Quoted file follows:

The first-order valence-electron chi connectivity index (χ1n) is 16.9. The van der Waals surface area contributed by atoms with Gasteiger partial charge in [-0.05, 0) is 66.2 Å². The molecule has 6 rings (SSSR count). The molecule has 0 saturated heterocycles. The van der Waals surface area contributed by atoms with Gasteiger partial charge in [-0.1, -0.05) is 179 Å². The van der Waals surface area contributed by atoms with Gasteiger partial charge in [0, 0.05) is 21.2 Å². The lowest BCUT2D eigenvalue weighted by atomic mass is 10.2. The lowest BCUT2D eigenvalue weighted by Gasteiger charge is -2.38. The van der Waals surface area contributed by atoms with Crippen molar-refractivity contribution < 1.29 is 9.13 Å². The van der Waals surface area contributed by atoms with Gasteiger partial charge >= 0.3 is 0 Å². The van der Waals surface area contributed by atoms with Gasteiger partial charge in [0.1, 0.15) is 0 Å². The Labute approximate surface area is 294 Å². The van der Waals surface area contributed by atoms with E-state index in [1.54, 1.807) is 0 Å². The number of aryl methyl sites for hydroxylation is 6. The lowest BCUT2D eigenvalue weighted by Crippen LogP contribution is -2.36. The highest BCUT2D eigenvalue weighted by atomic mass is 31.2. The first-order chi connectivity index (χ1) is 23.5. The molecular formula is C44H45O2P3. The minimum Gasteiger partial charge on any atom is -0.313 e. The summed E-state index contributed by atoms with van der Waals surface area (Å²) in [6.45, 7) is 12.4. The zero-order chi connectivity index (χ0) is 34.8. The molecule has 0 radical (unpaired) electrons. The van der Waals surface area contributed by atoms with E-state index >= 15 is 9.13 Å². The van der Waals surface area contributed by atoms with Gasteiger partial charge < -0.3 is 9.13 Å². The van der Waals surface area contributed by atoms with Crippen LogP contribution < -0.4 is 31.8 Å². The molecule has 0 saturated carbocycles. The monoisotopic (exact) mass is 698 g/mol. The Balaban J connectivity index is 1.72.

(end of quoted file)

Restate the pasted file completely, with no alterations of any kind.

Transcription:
The first-order valence-electron chi connectivity index (χ1n) is 16.9. The van der Waals surface area contributed by atoms with Gasteiger partial charge in [-0.05, 0) is 66.2 Å². The molecule has 6 rings (SSSR count). The molecule has 0 saturated heterocycles. The van der Waals surface area contributed by atoms with Gasteiger partial charge in [-0.1, -0.05) is 179 Å². The van der Waals surface area contributed by atoms with Gasteiger partial charge in [0, 0.05) is 21.2 Å². The lowest BCUT2D eigenvalue weighted by atomic mass is 10.2. The lowest BCUT2D eigenvalue weighted by Gasteiger charge is -2.38. The van der Waals surface area contributed by atoms with Crippen molar-refractivity contribution < 1.29 is 9.13 Å². The van der Waals surface area contributed by atoms with Gasteiger partial charge >= 0.3 is 0 Å². The van der Waals surface area contributed by atoms with Gasteiger partial charge in [0.1, 0.15) is 0 Å². The Labute approximate surface area is 294 Å². The van der Waals surface area contributed by atoms with E-state index in [1.54, 1.807) is 0 Å². The number of aryl methyl sites for hydroxylation is 6. The lowest BCUT2D eigenvalue weighted by Crippen LogP contribution is -2.36. The highest BCUT2D eigenvalue weighted by atomic mass is 31.2. The first-order chi connectivity index (χ1) is 23.5. The molecular formula is C44H45O2P3. The minimum Gasteiger partial charge on any atom is -0.313 e. The summed E-state index contributed by atoms with van der Waals surface area (Å²) in [6.45, 7) is 12.4. The zero-order chi connectivity index (χ0) is 34.8. The molecule has 0 radical (unpaired) electrons. The van der Waals surface area contributed by atoms with E-state index >= 15 is 9.13 Å². The van der Waals surface area contributed by atoms with Gasteiger partial charge < -0.3 is 9.13 Å². The van der Waals surface area contributed by atoms with Crippen LogP contribution < -0.4 is 31.8 Å². The molecule has 0 saturated carbocycles. The monoisotopic (exact) mass is 698 g/mol. The Balaban J connectivity index is 1.72.